Data are reported as rates in the different groups and compared with the rates in the general reference population by ORs with 95% CIs and χ2 tests. Median age in the different groups was compared by non-parametric tests.
The reference population in the participating hospitals was 2.9 million people, with a global prevalence of PCR+ SARS-CoV-2 of 0.58%. In the different centres, it varied from 0.23% to 1.16%, consistently with the reported prevalence in the different regions of Spain (https://cnecovid.isciii.es/covid19/). We screened a total of 26.131 patients under follow-up in rheumatology departments for hospital positive SARS-CoV-2 PCR results in their reference hospitals and found a higher prevalence of PCR+ cases (0.76%; OR 1.3, CI 1.15% to 1.52%) compared with the reference population, with a similar regional variation from 0.23% to 1.24%. Although we cannot calculate the age-adjusted rates due to lack of age information of PCR-negative cases, PCR+ cases in a representative sample (n=3800) of the reference population had a median younger age than rheumatic disease cases (55 vs 65 years old, p<0.0001). Age and sex distributions are shown in table 1.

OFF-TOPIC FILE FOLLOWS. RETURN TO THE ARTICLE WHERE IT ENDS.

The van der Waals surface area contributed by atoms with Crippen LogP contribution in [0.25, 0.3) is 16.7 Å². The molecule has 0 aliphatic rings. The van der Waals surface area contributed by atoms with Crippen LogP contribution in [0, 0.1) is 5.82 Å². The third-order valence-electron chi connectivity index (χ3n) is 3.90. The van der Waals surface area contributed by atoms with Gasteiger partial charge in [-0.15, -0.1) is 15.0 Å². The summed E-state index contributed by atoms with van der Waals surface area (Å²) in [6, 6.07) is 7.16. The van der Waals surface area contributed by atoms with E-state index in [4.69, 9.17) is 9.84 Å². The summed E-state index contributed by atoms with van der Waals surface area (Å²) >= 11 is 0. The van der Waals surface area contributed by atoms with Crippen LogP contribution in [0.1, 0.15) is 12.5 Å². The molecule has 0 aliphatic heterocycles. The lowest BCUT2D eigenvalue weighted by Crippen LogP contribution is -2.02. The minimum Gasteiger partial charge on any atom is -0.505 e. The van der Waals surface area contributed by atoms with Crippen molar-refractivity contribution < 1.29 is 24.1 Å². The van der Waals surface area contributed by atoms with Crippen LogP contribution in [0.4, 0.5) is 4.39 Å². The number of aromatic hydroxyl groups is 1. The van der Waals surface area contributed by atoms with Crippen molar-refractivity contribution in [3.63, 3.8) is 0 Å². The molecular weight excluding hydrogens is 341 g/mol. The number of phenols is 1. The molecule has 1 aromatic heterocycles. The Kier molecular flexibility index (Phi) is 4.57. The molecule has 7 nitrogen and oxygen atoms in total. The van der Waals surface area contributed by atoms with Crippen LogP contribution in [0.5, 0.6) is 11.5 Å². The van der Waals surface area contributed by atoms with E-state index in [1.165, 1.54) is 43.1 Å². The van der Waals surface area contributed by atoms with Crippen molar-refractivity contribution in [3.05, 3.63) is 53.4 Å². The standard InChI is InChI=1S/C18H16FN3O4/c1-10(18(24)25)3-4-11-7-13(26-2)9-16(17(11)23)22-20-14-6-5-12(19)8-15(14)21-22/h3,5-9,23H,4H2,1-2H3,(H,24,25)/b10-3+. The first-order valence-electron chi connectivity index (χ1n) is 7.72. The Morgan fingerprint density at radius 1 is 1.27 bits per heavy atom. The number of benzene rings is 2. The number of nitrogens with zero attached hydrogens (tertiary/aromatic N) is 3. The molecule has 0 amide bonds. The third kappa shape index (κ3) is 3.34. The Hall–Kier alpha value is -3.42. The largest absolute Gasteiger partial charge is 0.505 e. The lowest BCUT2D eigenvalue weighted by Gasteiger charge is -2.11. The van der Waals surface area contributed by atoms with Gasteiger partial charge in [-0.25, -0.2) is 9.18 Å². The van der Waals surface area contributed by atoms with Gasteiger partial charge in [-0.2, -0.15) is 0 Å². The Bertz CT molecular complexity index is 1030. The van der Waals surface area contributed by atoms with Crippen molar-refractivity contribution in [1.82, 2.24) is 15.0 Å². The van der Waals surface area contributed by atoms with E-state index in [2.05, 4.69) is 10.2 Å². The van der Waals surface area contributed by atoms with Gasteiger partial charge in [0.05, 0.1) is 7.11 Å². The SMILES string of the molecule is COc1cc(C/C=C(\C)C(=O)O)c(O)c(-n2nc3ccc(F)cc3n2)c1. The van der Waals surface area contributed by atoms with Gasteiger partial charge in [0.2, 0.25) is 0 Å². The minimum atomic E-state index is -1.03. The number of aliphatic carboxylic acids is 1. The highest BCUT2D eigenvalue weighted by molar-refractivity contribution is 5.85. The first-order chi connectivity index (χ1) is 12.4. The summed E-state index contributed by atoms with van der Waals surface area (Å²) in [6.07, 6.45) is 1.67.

Patients with IA (RA, PsA and SpA) showed a prevalence similar to that in the reference population, but in the SpA subset, it was increased by 1.54-fold (CI 1.11 to 2.13). Among this group, patients with IA on therapy with csDMARD (methotrexate or leflunomide) also showed a similar prevalence, whereas patients on tsDMARD/bDMARD therapy showed a 1.60-fold (CI 1.23 to 2.10) increased prevalence of COVID-19 compared with the reference population (table 1 and figure 1).
All aggregated groups of patients with AI/IMID showed higher rates of COVID-19, and analyses of the different groups confirmed increased prevalence in all diagnostic groups but SLE, where it was remarkably lower than those in the other groups and similar to that in the reference population (table 1 and figure 1).
Regarding the age distribution of COVID-19 cases in the different IA and AI/IMID, some but not all diagnostic groups were older compared with the reference population (table 1). The age of PCR-negative cases was not available in all cohorts. A partial sample from two centres showed that the proportion of rheumatic patients older than 65 doubled that in the reference population (40% vs 20%). The relative prevalence in older (>65 years) versus younger individuals was similar in rheumatic patients (OR 1.77, CI 1.20 to 2.60, n=8270) and in the reference population (OR 1.86, CI 1.73 to 1.99, n=372 000).